Ten years since the formation of Canada’s Unifor union: A political balance sheet

On August 31, 2013, Unifor—dubbed a “super-union” by its proponents—was officially founded through a merger of the Canadian Autoworkers (CAW) and the Communications, Energy and Paperworkers union (CEP). The merger brought the total membership of the now fused organization to more than 300,000, making it far and away the country’s largest industrial union.

The well-paid functionaries who negotiated the merger and the pseudo-left promoters and apologists of the pro-capitalist union bureaucracy claimed that Unifor’s birth marked a new dawn of “militant,” “social justice” trade unionism. A Unifor scheme to collect credit-card fees and potentially dues money from a new category of “members” at locations where it was not the accredited bargaining agent and from the jobless was touted as demonstrating its innovative approach to union “organizing” and readiness to organize the unemployed.

The reality was very different. As the World Socialist Web Site presciently warned at the time, the founding of Unifor was a “bureaucratic maneuver.” It was aimed at “shoring up the union apparatus under conditions where the authority and influence of the unions have been enormously eroded as a result of their decades of betrayals.” The new union, it continued, “offers nothing more for the workers trapped inside the new organization than continuing concession-laden contracts, speed-up, layoffs and the craven collaboration of union officials with company managements and big-business governments.”

This warning has been more than confirmed over the past decade. Unifor has emerged as a key pillar of support for the big business pro-war, pro-austerity Liberal government, facilitating a sharp lurch to the right in official Canadian politics, and has presided over one concessions-filled contract after another for its members in auto, manufacturing, rail and various service industries.

Austerity for workers, billions for militarism and war

Around 1,000 major and petty union officials gathered in mid-August in Halifax in an orgy of self-congratulation at Unifor’s “diamond anniversary” Canadian Council conference. But all the bombastic speeches, slick video presentations and late-night revelries at the hotel bars and buffets cannot conceal the fact that as the capitalist crisis intensifies and the working class is driven into ever broader struggles, workers are coming into headlong conflict with the bureaucrats who head Unifor and the entire union apparatus.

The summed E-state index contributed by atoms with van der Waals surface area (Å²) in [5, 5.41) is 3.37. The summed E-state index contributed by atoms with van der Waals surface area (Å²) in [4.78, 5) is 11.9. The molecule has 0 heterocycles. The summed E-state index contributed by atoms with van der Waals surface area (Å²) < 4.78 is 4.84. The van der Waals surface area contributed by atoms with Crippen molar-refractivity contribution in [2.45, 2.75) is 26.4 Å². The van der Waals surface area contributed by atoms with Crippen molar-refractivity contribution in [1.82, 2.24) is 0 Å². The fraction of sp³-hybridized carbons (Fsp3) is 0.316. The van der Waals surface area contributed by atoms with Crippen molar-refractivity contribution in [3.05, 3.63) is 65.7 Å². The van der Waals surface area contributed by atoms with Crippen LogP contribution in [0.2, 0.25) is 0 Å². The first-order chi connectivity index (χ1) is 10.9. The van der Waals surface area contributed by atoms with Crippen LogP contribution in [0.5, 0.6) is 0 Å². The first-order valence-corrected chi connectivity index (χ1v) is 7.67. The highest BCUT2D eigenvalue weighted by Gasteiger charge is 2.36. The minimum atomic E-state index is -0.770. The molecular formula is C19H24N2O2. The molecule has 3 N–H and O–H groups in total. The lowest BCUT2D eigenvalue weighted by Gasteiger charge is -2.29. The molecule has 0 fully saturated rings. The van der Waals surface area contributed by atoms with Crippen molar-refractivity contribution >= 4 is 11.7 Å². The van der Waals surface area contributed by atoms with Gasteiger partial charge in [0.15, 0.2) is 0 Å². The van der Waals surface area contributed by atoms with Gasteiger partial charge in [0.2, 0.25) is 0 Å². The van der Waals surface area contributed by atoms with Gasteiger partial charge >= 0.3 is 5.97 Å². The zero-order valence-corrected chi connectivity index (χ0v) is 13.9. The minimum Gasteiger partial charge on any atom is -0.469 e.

Unifor President Lana Payne at the union's 10th anniversary Canadian Council conference this past August . [Photo: Twitter/Unifor]

One does not need to look very hard for why. The first 10 years of the “super union” are littered with a continuing trail of bitter defeats. The Unifor bureaucracy has presided over the sellout of powerful struggles by refinery workers in Regina, Dominion grocery workers in Newfoundland, GM CAMI workers in Ingersoll, aircraft workers at De Havilland, salt miners in Windsor, Metro food warehouse and now grocery retail workers in Toronto, not to mention the round after round of concessions imposed by the Detroit Three on autoworkers with Unifor’s connivance.

Unifor has been complicit in and positively championed divisive two-tier, and now even three-tier, workforces. Defined benefits pensions have been surrendered across the board, wages continually fall behind inflation, working conditions deteriorate and even the eight-hour day is now a thing of the past in many factories.

Workers roundly reject miserable contracts that are enthusiastically recommended and hailed as “historic” by their union officials. When the bureaucrats are forced by rebellious memberships to sanction strike action, workers are left isolated on their picket lines until they “see sense” and are bullied into accepting contracts virtually identical to those previously rejected.

In pursuit of this pro-company agenda, Unifor participates in a series of permanent and ad hoc tripartite partnerships with representatives of big business and government aimed at boosting corporate “competitiveness” and investment. One example of this is the Canada Automotive Partnership Council, which includes representatives from Unifor, the auto giants, and the federal Liberal and Ontario and Quebec governments.

Unifor has developed a close political partnership with the big business, pro-war Trudeau government, and until its defeat in the 2018 Ontario election was a champion of the province’s Liberal government. As the Globe and Mail has repeatedly noted, Ontario’s Wynne Liberal government pursued “austerity” even more vigorously than the current Tory government led by Doug Ford.

Two years after its founding, Unifor played a leading role in helping bring the Liberals to power with the 2015 “Anybody but Conservative” campaign, which lauded the war-monger Justin Trudeau as a “progressive” candidate for Prime Minister. Unifor and its first president Jerry Dias acted as a semi-official Trudeau government adviser during the renegotiation of the North American Free Trade Agreement, which was aimed at consolidating an American-dominated continental trade bloc to allow North America’s twin imperialist powers to pursue their aggressive economic, geopolitical, and military ambitions around the world against their main rivals, above all Russia and China. Now, with the Liberals having joined the US-led war on Russia, Unifor is serving, together with its allies in the New Democratic Party (NDP), as a key source of support for the Liberal government.